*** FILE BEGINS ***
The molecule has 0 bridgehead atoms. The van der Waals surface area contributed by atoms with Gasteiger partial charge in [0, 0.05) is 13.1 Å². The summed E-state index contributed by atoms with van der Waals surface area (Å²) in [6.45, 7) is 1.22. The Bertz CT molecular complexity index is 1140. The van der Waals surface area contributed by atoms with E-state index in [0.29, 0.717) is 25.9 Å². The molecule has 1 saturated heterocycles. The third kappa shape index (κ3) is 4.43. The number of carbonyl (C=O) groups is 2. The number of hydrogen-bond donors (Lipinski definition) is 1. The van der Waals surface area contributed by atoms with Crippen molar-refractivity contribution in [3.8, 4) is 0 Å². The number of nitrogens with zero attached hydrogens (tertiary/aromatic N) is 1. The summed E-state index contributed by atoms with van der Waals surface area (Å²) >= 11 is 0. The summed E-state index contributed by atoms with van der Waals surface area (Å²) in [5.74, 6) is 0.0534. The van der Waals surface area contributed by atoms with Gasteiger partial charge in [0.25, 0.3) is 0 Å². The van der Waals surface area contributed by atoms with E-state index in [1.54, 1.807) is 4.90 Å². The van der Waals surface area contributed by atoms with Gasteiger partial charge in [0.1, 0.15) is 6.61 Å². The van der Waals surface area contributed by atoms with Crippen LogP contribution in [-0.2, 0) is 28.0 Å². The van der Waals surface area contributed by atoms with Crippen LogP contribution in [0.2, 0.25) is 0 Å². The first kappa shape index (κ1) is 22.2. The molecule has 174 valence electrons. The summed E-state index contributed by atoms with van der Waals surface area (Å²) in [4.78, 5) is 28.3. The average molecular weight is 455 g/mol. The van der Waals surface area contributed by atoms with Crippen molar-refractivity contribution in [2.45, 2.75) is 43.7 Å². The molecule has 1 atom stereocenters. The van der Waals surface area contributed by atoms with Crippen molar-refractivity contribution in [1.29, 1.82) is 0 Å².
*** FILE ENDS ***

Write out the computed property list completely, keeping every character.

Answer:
The molecule has 0 bridgehead atoms. The van der Waals surface area contributed by atoms with Gasteiger partial charge in [0, 0.05) is 13.1 Å². The summed E-state index contributed by atoms with van der Waals surface area (Å²) in [6.45, 7) is 1.22. The Bertz CT molecular complexity index is 1140. The van der Waals surface area contributed by atoms with E-state index in [0.29, 0.717) is 25.9 Å². The molecule has 1 saturated heterocycles. The third kappa shape index (κ3) is 4.43. The number of carbonyl (C=O) groups is 2. The number of hydrogen-bond donors (Lipinski definition) is 1. The van der Waals surface area contributed by atoms with Crippen molar-refractivity contribution in [3.8, 4) is 0 Å². The number of nitrogens with zero attached hydrogens (tertiary/aromatic N) is 1. The summed E-state index contributed by atoms with van der Waals surface area (Å²) >= 11 is 0. The summed E-state index contributed by atoms with van der Waals surface area (Å²) in [5.74, 6) is 0.0534. The van der Waals surface area contributed by atoms with Gasteiger partial charge in [0.25, 0.3) is 0 Å². The van der Waals surface area contributed by atoms with E-state index in [1.54, 1.807) is 4.90 Å². The van der Waals surface area contributed by atoms with Gasteiger partial charge in [0.1, 0.15) is 6.61 Å². The van der Waals surface area contributed by atoms with Crippen LogP contribution in [-0.2, 0) is 28.0 Å². The van der Waals surface area contributed by atoms with Crippen LogP contribution in [0.2, 0.25) is 0 Å². The first kappa shape index (κ1) is 22.2. The molecule has 174 valence electrons. The summed E-state index contributed by atoms with van der Waals surface area (Å²) in [4.78, 5) is 28.3. The average molecular weight is 455 g/mol. The van der Waals surface area contributed by atoms with Crippen molar-refractivity contribution in [2.45, 2.75) is 43.7 Å². The molecule has 1 atom stereocenters. The van der Waals surface area contributed by atoms with Crippen molar-refractivity contribution in [1.29, 1.82) is 0 Å².